Let’s Not Fight, Shall We?

McDonalds Happy Meal

McDonalds Happy Meal (Photo credit: Wikipedia)

Picture this: a McDonald’s drive thru speaker, a drive thru worker, and a carload of parents and cranky toddlers disgruntled from leaving the park before they were ready. The only thing that separates them from nap time is the Happy Meals that are calling their names. It’s great that McDonald’s offers smaller french fry sizes and sliced apples in the Happy Meals now. That makes my husband happy.

What does not make me happy is the fight about the drinks. The drive thru lady says “what drinks do you want with the meals?” and my husband says “we don’t want drinks.” How do you think the drive thru lady responded? “You have to have a drink,” she says, sounding disgusted.

Ok, it’s really hot outside and the kids are crying. They have ice water in their cup holders. We don’t need the milk or (heaven forbid the sugar rush) soda or juice. Now, I do realize that the price of the meal is discounted by the price of the drink so that your point of sale system can account for and charge the drink. I served as the drive thru queen of a fast food place through high school and am familiar. I’m fine with you charging me for a drink because that’s what the meal costs. But I don’t really have to have a drink, I just have to pay for one.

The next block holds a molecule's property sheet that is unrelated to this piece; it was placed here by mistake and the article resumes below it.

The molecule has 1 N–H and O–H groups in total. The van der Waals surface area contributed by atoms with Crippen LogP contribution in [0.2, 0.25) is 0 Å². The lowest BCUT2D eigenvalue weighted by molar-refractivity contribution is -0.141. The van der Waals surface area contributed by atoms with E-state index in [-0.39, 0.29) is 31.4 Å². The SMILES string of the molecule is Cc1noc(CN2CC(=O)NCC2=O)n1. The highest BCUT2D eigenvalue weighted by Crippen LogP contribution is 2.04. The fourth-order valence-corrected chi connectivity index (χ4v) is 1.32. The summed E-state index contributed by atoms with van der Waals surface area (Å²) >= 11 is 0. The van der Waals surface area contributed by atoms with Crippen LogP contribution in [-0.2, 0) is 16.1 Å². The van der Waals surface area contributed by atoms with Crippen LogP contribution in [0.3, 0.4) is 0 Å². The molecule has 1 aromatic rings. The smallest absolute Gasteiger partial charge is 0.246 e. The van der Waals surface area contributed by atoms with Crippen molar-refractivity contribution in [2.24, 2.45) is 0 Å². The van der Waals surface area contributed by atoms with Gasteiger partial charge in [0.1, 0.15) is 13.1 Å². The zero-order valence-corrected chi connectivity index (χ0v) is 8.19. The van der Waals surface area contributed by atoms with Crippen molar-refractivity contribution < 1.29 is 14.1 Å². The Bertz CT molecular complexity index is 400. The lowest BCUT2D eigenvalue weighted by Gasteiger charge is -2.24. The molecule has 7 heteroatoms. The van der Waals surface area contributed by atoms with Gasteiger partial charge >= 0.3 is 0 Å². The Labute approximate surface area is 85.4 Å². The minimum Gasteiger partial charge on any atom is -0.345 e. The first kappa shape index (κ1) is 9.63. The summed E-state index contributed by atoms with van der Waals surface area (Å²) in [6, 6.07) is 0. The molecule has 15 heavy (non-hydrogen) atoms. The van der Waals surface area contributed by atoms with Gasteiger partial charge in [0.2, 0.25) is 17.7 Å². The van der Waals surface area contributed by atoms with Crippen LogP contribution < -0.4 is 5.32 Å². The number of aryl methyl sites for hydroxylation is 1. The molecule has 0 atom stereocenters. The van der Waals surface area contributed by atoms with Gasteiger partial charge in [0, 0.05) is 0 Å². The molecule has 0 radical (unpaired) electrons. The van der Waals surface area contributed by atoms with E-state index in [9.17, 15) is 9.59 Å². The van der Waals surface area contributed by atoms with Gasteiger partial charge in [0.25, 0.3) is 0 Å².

Fast forward to the window where the drive thru lady tries to hand us the ice waters she’s prepared, where my husband again informs her we don’t want the drinks. Her demeanor changes from disgust to disbelief when she repeats “You don’t want a drink?” Nope. We don’t want the drinks. All six cup holders are full, and as we can’t pass you trash through the window anymore, no, we don’t want a drink.

How could this situation have been improved? Had the drive thru worker listened to and accepted the original customer request to not have drinks, and simply informed us of the necessity to charge for the drinks, my husband would have said “that’s fine.” Time and materials would have been saved because ice waters would not have been prepared, and the customer experience would have been much more enjoyable. Instead, attempts to force customers to comply with rules that make process easier for the business actually makes things harder.

This can be translated to social customer support as well. If your customer makes a statement or request that seems reasonable, take a moment to determine whether it is appropriate and feasible to bend to meet customer desire. The experience delivered can drive customer satisfaction and loyalty, and could turn out to be an easy way to make an ordinary interaction memorable. In my experience, taking a little time to ponder possibilities can provide many more options for customers. This can reduce the number of times the phrase “you have to” is spoken to your customers. Who likes to hear that? Not me.

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